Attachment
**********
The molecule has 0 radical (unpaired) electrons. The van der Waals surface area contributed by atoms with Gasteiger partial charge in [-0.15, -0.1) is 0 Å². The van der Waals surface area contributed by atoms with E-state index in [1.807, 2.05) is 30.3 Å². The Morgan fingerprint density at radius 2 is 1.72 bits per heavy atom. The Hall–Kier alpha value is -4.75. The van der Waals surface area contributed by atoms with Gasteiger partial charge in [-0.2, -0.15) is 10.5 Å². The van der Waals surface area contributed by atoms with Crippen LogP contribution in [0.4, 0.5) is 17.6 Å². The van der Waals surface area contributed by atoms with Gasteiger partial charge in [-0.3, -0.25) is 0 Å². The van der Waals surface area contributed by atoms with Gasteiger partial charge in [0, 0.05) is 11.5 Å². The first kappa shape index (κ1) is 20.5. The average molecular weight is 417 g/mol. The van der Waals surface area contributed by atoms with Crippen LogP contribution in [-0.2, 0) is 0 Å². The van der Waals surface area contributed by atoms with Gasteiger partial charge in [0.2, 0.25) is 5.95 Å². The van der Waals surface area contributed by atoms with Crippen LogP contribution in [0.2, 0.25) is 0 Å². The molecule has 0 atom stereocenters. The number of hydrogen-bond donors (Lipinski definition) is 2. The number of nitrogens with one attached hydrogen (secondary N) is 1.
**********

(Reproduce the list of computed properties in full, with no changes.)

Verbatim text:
The molecule has 0 radical (unpaired) electrons. The van der Waals surface area contributed by atoms with Gasteiger partial charge in [-0.15, -0.1) is 0 Å². The van der Waals surface area contributed by atoms with E-state index in [1.807, 2.05) is 30.3 Å². The Morgan fingerprint density at radius 2 is 1.72 bits per heavy atom. The Hall–Kier alpha value is -4.75. The van der Waals surface area contributed by atoms with Gasteiger partial charge in [-0.2, -0.15) is 10.5 Å². The van der Waals surface area contributed by atoms with Crippen LogP contribution in [0.4, 0.5) is 17.6 Å². The van der Waals surface area contributed by atoms with Gasteiger partial charge in [-0.3, -0.25) is 0 Å². The van der Waals surface area contributed by atoms with Gasteiger partial charge in [0, 0.05) is 11.5 Å². The first kappa shape index (κ1) is 20.5. The average molecular weight is 417 g/mol. The van der Waals surface area contributed by atoms with Crippen LogP contribution in [-0.2, 0) is 0 Å². The van der Waals surface area contributed by atoms with Gasteiger partial charge in [0.2, 0.25) is 5.95 Å². The van der Waals surface area contributed by atoms with Crippen LogP contribution in [0.2, 0.25) is 0 Å². The molecule has 0 atom stereocenters. The number of hydrogen-bond donors (Lipinski definition) is 2. The number of nitrogens with one attached hydrogen (secondary N) is 1.